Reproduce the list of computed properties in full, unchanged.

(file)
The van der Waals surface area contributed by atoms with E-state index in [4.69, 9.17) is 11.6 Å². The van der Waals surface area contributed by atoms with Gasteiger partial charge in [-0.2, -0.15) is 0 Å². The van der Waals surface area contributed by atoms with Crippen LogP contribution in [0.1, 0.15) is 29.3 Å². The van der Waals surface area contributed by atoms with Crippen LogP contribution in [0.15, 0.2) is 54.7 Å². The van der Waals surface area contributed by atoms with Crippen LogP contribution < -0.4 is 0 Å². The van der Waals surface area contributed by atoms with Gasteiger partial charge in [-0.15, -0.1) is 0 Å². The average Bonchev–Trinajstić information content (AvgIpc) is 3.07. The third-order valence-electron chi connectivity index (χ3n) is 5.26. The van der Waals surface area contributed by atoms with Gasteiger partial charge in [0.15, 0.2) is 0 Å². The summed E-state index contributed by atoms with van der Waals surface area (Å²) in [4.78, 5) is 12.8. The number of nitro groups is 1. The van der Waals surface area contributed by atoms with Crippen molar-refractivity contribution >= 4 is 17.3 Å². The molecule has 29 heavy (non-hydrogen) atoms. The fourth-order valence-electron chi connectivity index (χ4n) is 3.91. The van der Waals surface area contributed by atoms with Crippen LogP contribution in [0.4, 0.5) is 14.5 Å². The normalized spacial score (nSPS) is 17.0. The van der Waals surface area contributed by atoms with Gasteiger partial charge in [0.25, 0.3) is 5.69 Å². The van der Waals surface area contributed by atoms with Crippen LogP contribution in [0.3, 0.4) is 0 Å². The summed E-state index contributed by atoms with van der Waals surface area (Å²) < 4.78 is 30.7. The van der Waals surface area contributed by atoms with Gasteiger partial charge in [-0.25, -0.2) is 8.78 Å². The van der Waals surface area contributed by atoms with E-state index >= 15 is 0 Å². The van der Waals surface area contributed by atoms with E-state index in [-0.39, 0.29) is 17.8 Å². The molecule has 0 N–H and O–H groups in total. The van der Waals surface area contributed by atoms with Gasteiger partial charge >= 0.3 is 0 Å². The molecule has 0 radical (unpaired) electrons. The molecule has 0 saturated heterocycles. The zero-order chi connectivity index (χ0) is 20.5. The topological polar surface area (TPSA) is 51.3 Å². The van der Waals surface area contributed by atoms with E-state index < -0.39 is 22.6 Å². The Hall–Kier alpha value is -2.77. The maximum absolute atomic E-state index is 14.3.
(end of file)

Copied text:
The van der Waals surface area contributed by atoms with E-state index in [4.69, 9.17) is 11.6 Å². The van der Waals surface area contributed by atoms with Gasteiger partial charge in [-0.2, -0.15) is 0 Å². The van der Waals surface area contributed by atoms with Crippen LogP contribution in [0.1, 0.15) is 29.3 Å². The van der Waals surface area contributed by atoms with Crippen LogP contribution in [0.15, 0.2) is 54.7 Å². The van der Waals surface area contributed by atoms with Crippen LogP contribution < -0.4 is 0 Å². The van der Waals surface area contributed by atoms with Gasteiger partial charge in [-0.15, -0.1) is 0 Å². The average Bonchev–Trinajstić information content (AvgIpc) is 3.07. The third-order valence-electron chi connectivity index (χ3n) is 5.26. The van der Waals surface area contributed by atoms with Gasteiger partial charge in [0.15, 0.2) is 0 Å². The summed E-state index contributed by atoms with van der Waals surface area (Å²) in [4.78, 5) is 12.8. The number of nitro groups is 1. The van der Waals surface area contributed by atoms with Crippen molar-refractivity contribution >= 4 is 17.3 Å². The molecule has 29 heavy (non-hydrogen) atoms. The fourth-order valence-electron chi connectivity index (χ4n) is 3.91. The van der Waals surface area contributed by atoms with Crippen LogP contribution in [0.4, 0.5) is 14.5 Å². The normalized spacial score (nSPS) is 17.0. The van der Waals surface area contributed by atoms with Gasteiger partial charge in [0.25, 0.3) is 5.69 Å². The van der Waals surface area contributed by atoms with Crippen LogP contribution in [0.3, 0.4) is 0 Å². The summed E-state index contributed by atoms with van der Waals surface area (Å²) < 4.78 is 30.7. The van der Waals surface area contributed by atoms with Gasteiger partial charge in [-0.25, -0.2) is 8.78 Å². The van der Waals surface area contributed by atoms with E-state index >= 15 is 0 Å². The van der Waals surface area contributed by atoms with E-state index in [-0.39, 0.29) is 17.8 Å². The molecule has 0 N–H and O–H groups in total. The van der Waals surface area contributed by atoms with Gasteiger partial charge >= 0.3 is 0 Å². The molecule has 0 radical (unpaired) electrons. The molecule has 0 saturated heterocycles. The zero-order chi connectivity index (χ0) is 20.5. The topological polar surface area (TPSA) is 51.3 Å². The van der Waals surface area contributed by atoms with E-state index < -0.39 is 22.6 Å². The Hall–Kier alpha value is -2.77. The maximum absolute atomic E-state index is 14.3.